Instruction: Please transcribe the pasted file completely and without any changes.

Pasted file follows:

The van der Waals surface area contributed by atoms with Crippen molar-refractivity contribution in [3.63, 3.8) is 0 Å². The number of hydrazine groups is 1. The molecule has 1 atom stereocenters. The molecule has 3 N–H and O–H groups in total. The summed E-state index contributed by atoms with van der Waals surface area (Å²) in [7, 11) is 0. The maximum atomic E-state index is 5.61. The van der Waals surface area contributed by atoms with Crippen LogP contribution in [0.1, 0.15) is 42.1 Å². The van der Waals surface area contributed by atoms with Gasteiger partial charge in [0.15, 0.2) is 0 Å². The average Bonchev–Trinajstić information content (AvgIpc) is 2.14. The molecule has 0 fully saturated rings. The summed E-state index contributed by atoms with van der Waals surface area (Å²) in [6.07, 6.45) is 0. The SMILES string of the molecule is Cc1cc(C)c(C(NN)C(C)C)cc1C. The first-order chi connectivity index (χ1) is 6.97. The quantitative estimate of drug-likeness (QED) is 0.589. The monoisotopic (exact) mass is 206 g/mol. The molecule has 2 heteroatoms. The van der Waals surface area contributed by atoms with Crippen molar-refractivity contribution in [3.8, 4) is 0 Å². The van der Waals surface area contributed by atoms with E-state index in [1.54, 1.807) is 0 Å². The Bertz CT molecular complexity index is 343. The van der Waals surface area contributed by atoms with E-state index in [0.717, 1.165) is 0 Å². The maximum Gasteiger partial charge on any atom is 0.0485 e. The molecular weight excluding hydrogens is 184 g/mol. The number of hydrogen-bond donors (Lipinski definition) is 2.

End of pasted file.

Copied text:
The van der Waals surface area contributed by atoms with Crippen molar-refractivity contribution in [3.63, 3.8) is 0 Å². The number of hydrazine groups is 1. The molecule has 1 atom stereocenters. The molecule has 3 N–H and O–H groups in total. The summed E-state index contributed by atoms with van der Waals surface area (Å²) in [7, 11) is 0. The maximum atomic E-state index is 5.61. The van der Waals surface area contributed by atoms with Crippen LogP contribution in [0.1, 0.15) is 42.1 Å². The van der Waals surface area contributed by atoms with Gasteiger partial charge in [0.15, 0.2) is 0 Å². The average Bonchev–Trinajstić information content (AvgIpc) is 2.14. The molecule has 0 fully saturated rings. The summed E-state index contributed by atoms with van der Waals surface area (Å²) in [6.07, 6.45) is 0. The SMILES string of the molecule is Cc1cc(C)c(C(NN)C(C)C)cc1C. The first-order chi connectivity index (χ1) is 6.97. The quantitative estimate of drug-likeness (QED) is 0.589. The monoisotopic (exact) mass is 206 g/mol. The molecule has 2 heteroatoms. The van der Waals surface area contributed by atoms with Crippen molar-refractivity contribution in [3.8, 4) is 0 Å². The van der Waals surface area contributed by atoms with E-state index in [1.54, 1.807) is 0 Å². The Bertz CT molecular complexity index is 343. The van der Waals surface area contributed by atoms with E-state index in [0.717, 1.165) is 0 Å². The maximum Gasteiger partial charge on any atom is 0.0485 e. The molecular weight excluding hydrogens is 184 g/mol. The number of hydrogen-bond donors (Lipinski definition) is 2.